Macdonald concerned about traffic and crime
First-time candidate wants to see better city services
By Kris Scheuer
(Written May 7 for Town Crier.)
Teacher and coach Roy Macdonald is seeking to unseat Eglinton-Lawrence Councillor Karen Stintz in Ward 16.
“I don’t see it being a stretch going from teaching to politics,” said the 42-year-old, first time candidate. “I’m pretty good at bringing people from different personalities together.”
Macdonald’s worked as school liaison worker with students at Lord Dufferin School supporting kids both academically and emotionally. Many of the students lived in shelters or came from problem homes. He’s taught in communities from Jane and Finch to Lawrence Park.
In his spare time he coaches children’s hockey four times a week in the winter, hardball/softball in the community in the spring and soccer and baseball at school.
“I like to be a busy person,” said Macdonald, who lives in the ward.
One of the big local issues for him is traffic cutting through residential streets. He notices speeding cars when he’s walking his kids to school north of Yonge and Eglinton. And traffic is a big issue for families playing sports on residential streets.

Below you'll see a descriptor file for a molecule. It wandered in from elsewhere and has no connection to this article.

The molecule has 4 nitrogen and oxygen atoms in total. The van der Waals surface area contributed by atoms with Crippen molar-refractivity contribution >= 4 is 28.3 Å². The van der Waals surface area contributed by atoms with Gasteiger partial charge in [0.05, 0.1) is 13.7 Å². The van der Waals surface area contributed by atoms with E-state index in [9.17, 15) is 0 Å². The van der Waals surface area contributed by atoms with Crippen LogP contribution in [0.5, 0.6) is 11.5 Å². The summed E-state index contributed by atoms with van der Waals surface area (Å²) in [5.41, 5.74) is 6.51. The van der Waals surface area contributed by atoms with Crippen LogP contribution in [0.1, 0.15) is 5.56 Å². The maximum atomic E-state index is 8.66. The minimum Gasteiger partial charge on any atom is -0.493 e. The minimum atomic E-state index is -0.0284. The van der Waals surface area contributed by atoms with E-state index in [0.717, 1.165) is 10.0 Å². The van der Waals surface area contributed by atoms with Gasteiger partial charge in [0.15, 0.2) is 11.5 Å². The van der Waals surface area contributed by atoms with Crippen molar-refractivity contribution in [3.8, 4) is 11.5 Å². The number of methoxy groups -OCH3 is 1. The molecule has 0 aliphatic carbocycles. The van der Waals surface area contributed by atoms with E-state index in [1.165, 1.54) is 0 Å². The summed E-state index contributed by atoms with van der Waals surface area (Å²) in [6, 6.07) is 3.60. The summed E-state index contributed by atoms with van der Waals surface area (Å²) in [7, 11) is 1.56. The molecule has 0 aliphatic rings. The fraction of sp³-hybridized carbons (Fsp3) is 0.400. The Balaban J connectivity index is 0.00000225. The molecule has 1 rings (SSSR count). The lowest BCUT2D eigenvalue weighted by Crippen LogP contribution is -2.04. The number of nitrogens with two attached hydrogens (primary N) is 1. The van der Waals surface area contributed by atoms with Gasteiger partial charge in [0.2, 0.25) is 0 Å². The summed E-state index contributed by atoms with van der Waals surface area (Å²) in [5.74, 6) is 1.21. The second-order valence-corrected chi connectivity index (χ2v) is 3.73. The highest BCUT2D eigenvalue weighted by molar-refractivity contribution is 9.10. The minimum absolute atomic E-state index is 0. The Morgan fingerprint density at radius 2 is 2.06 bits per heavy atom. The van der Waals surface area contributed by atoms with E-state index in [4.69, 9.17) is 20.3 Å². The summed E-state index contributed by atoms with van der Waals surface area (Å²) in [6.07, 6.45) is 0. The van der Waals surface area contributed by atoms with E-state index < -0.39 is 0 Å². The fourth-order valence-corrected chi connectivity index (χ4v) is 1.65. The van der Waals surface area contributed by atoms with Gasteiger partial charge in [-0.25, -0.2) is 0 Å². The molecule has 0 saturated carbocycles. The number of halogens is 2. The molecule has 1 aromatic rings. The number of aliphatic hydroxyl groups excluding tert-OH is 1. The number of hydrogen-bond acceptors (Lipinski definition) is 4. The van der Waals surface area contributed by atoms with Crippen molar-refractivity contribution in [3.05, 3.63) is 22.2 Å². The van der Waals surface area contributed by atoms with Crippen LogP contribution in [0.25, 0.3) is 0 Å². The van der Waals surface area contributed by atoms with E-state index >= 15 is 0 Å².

“It’s an area with a high concentration of families with young kids,” said the father of eight and 12-year-old sons. “Myself and other parents try to take back the streets by playing street hockey. We have kids biking, playing street hockey and soccer. That’s the kind of community I want to live in.”
He’d like to see more aggressive police ticketing of traffic violations such as drivers who speed and fail to obey stop signs.
And he’d like to witness more street cleaning.
“It’s been years since I’ve seen a street sweeper on the street. I clean our street regularly. I joke that I have a part-time job cleaning streets for the city,” said Macdonald.
He’s also concerned about crime and would like to see an increased police presence.
“There’s been reports of more kids mugged at Lawrence and Yonge, and Yonge and Eglinton. Kids mugged at gun point,” he said.
Macdonald comes from a political background as his father Ian was deputy minister of treasury in former Ontario premier Bill Davis’s government.
He stills gets advice from his 80-year-old dad who is an active professor at York University.
Macdonald hopes to follow his father not only into teaching, but also into working inside government.